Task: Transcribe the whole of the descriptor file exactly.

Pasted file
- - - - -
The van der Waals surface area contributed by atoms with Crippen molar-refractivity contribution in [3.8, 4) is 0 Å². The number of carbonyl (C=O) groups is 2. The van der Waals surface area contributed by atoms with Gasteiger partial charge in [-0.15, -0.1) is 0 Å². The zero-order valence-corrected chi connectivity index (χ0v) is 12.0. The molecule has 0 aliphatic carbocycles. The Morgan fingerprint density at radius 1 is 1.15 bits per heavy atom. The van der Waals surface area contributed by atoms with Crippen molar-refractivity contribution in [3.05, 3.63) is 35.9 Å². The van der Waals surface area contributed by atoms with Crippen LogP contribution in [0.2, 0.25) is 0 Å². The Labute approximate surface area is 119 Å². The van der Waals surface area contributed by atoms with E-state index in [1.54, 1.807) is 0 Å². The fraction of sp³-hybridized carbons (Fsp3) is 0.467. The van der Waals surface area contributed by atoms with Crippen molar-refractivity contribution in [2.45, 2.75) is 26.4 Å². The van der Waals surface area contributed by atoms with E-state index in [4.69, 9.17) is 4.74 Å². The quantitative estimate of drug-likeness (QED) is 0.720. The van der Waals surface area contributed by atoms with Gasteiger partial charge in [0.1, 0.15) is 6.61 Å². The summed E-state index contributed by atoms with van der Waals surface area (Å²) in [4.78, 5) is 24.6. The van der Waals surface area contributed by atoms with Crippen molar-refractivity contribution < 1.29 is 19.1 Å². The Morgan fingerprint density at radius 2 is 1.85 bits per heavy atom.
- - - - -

The van der Waals surface area contributed by atoms with Crippen molar-refractivity contribution in [3.8, 4) is 0 Å². The number of carbonyl (C=O) groups is 2. The van der Waals surface area contributed by atoms with Gasteiger partial charge in [-0.15, -0.1) is 0 Å². The zero-order valence-corrected chi connectivity index (χ0v) is 12.0. The molecule has 0 aliphatic carbocycles. The Morgan fingerprint density at radius 1 is 1.15 bits per heavy atom. The van der Waals surface area contributed by atoms with Crippen molar-refractivity contribution in [3.05, 3.63) is 35.9 Å². The van der Waals surface area contributed by atoms with Crippen LogP contribution in [0.2, 0.25) is 0 Å². The Labute approximate surface area is 119 Å². The van der Waals surface area contributed by atoms with E-state index in [1.54, 1.807) is 0 Å². The fraction of sp³-hybridized carbons (Fsp3) is 0.467. The van der Waals surface area contributed by atoms with Crippen molar-refractivity contribution in [2.45, 2.75) is 26.4 Å². The van der Waals surface area contributed by atoms with E-state index in [4.69, 9.17) is 4.74 Å². The quantitative estimate of drug-likeness (QED) is 0.720. The van der Waals surface area contributed by atoms with Gasteiger partial charge in [0.1, 0.15) is 6.61 Å². The summed E-state index contributed by atoms with van der Waals surface area (Å²) in [4.78, 5) is 24.6. The van der Waals surface area contributed by atoms with Crippen molar-refractivity contribution < 1.29 is 19.1 Å². The Morgan fingerprint density at radius 2 is 1.85 bits per heavy atom.